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The Beauty of Perhaps, by Eryn Scott, is a book about the journey of a woman trying to find herself and building relationships through the world. It’s my first book by this author and though I found the story predicable, it’s by no means lacking in fun and sincerity and a bit of a Scottish flavor. I think that’s what got me and made me really enjoy this book. I liked Molly (the main character) enough, but it’s the beautiful descriptions of the Scottish countryside, the picture of Lilliebrae and its inhabitants, all the adventures she finds there, what brings this story to life and make listening to it a unique experience. Elizabeth Klett has a great range of voices for male and female characters, making all characters very easily identifiable and real in their own way, and her Scottish brogue was simply a relish to listen to. She was outstanding with the delivery of the story, improving the listener experience.
I was given a copy of the audio book in exchange of an honest review and I would recommend it to everyone, but specially fans of a good Scottish story.
3 of 3 people found this review helpful
This is an absolutely beautifully written story of a woman's journey to self-discovery. Molly Baker is so determined to be the opposite of her impulsive mother that she plans every detail of her life. She has a predictable teaching job and a predictable boyfriend. When her boyfriend ends their relationship and her sister confronts her about her wasted life, Molly makes an impulsive decision and accepts a teaching job on the remote Scottish island of Lilliebrae.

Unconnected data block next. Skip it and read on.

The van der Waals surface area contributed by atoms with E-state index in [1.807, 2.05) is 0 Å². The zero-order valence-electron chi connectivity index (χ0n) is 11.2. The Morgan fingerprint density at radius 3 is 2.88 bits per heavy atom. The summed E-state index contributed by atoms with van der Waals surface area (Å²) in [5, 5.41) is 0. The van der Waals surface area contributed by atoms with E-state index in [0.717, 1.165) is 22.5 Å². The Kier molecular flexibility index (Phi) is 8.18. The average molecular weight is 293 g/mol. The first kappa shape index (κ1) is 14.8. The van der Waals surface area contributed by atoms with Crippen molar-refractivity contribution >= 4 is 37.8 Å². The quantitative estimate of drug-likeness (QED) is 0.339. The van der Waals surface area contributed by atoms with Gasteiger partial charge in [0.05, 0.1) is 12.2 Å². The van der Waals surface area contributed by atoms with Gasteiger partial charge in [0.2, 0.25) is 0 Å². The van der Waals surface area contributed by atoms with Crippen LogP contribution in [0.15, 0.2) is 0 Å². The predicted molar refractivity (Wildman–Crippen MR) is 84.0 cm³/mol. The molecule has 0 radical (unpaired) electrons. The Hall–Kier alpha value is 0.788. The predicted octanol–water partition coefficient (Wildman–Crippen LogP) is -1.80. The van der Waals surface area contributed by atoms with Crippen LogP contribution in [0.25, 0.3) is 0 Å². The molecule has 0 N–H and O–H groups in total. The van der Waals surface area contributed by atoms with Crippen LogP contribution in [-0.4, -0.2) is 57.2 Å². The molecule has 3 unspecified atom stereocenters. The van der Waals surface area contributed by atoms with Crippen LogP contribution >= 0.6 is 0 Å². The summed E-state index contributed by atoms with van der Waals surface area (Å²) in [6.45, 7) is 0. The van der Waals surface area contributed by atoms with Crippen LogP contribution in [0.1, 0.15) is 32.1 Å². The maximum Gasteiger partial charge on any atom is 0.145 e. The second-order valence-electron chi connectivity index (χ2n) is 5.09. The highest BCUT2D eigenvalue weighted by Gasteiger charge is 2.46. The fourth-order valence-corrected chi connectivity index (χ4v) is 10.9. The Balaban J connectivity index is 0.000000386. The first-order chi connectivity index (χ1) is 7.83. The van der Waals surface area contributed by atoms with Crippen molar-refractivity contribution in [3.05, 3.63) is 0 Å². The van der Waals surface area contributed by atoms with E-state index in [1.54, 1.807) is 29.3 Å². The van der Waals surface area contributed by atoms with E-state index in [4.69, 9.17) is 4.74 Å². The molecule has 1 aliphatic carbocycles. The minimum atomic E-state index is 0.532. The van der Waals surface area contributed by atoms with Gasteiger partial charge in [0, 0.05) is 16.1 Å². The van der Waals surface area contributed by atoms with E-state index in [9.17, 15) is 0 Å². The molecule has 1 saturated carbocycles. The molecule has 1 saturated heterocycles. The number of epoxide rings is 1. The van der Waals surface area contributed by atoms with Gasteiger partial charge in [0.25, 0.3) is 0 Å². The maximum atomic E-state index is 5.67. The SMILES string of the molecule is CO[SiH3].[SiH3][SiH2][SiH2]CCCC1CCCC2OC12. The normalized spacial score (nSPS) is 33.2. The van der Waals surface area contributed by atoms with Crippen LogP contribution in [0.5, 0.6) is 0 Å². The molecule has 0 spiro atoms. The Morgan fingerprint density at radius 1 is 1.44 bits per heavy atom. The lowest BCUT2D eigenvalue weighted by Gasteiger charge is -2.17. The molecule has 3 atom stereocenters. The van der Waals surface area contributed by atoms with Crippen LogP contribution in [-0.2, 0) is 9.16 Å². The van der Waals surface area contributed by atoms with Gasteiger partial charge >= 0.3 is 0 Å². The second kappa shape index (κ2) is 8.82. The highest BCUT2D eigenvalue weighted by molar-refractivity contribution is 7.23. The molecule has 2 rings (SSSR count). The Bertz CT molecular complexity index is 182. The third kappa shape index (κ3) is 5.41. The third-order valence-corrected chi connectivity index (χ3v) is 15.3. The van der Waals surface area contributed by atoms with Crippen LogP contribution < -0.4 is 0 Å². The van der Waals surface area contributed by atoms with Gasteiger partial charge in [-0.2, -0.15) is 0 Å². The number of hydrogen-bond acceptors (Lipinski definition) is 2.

The moment she steps off the boat onto the island, Molly begins to doubt herself. She thinks it's impossible to give up her plans and simply experience life. Then Gates arrives, a man her polar opposite, taking odd carpentry jobs and unable to settle in one place. Against her will, Molly loses her heart to him. But how can such different people make a relationship work?
I enjoyed every moment of this book. The writing was so detailed and descriptive I felt like I'd been picked up and plunked down in the middle of the Scottish highlands. I wanted to stay there drinking in the beauty forever. The plot was fairly drama free, all the angst arose from Molly's own insecurities and not from external forces, but the story is worth a listen just for its ability to transport the reader to Scotland.
The characters were interesting, especially the secondary characters like Alan. Molly's insecurities could be frustrating, and I felt sorry for the children she was supposed to be teaching. But by the end, I was cheering her on as she finally came into her own. Gates was a dream, he had a magnetic charm visible through the pages. I smiled through the entire chapter when he and Molly met.
There are books that are better experienced in audio form, and this is one of them. Elizabeth Klett's narration was outstanding, and that word isn't used lightly. Her accents were perfection, and made the entire performance a pleasure. I received a copy of the audiobook, and I'm voluntarily leaving a review. I do plan on re-listening to this book soon.
2 of 2 people found this review helpful